Has Bill Callahan earned a promotion?

January, 14, 2013
1/14/13
9:05
AM ET
IRVING, Texas – Jerry Jones said he wanted to make things uncomfortable at Valley Ranch and two-plus weeks into the offseason the Cowboys owner and general manager has done just that.

Last week, it was largely the defensive side of the ball that felt discomfort. This week it could be the offensive side of the ball.

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We’ve debated the merits of who becomes the play caller in 2013 from Jason Garrett to Norv Turner to Bill Callahan.

Over the weekend, ESPN’s Chris Mortensen reported that Jones is pushing for Garrett to give up the duties. Well, Turner is apparently off to Cleveland, which leaves Callahan.

In the last couple of weeks our own Jacques Taylor and Tim MacMahon have pumped up the move for Callahan to call plays in 2013. They cited Callahan’s work as Oakland’s playcaller when the Raiders made their last run to a Super Bowl. Of course, that came in 2002 and it was a completely different offensive system.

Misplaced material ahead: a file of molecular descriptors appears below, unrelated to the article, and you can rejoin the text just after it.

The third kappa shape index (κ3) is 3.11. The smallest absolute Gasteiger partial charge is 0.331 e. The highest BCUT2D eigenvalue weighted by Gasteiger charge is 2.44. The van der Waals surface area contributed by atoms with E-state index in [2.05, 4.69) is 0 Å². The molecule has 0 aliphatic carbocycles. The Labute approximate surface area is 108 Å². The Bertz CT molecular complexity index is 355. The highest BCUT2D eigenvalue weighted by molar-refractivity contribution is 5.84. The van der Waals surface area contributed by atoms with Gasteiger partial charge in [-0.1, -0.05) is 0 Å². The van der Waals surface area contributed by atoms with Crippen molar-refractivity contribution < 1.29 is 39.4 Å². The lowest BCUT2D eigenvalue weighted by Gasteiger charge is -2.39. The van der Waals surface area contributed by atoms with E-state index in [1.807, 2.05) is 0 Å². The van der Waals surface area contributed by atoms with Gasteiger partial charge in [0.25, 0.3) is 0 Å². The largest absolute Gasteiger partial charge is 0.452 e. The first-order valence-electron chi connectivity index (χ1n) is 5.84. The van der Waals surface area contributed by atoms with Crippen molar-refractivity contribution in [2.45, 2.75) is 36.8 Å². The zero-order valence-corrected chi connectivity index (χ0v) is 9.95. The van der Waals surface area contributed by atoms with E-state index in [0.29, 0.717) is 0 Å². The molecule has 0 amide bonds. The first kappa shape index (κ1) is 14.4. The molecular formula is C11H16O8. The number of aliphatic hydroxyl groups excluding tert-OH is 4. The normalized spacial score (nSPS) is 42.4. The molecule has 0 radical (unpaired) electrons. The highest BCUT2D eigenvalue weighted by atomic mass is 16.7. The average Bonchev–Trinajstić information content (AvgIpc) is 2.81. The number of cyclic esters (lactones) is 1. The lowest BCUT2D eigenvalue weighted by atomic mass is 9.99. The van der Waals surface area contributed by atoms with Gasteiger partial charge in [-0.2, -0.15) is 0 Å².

But I’ve made that point already.

I’ll make another point: What did Callahan do so well in 2012 for the Cowboys that he deserves to get a promotion and call the plays in 2013?

Wasn’t the offensive line the weakest part of the team? Wasn’t the lack of a running game a killer? And wasn’t Callahan the guy responsible for the running game?

There were some injuries. The Cowboys started three different centers in Phil Costa, Ryan Cook and Mackenzy Bernadeau. Tyron Smith missed a game with an ankle injury. Nate Livings was banged up but didn’t miss a game. DeMarco Murray missed six games with a foot sprain.

But if injuries weren’t an excuse for Rob Ryan, they can’t be for Callahan either.

Did Smith play as well at left tackle as he did at right tackle as a rookie? Not in my view. Right tackle Doug Free was a mess only until he had to start splitting time with Jermey Parnell the last month of the season. Surely Callahan had some say in the decisions to sign Livings and Bernadeau in free agency.

Let’s say Callahan becomes the playcaller, do the Cowboys have to find another offensive line coach? If not, can an O-line coach and coordinator handle all he has to handle between series and work the adjustments with the line? Several people at Valley Ranch believe Wes Phillips, the assistant line coach, has a bright future. Is he ready for more responsibility?

Maybe naming Callahan the new play caller works out in 2013, but it doesn’t answer many immediate questions. In fact, it might just lead to more.

Todd Archer

ESPN Dallas Cowboys reporter

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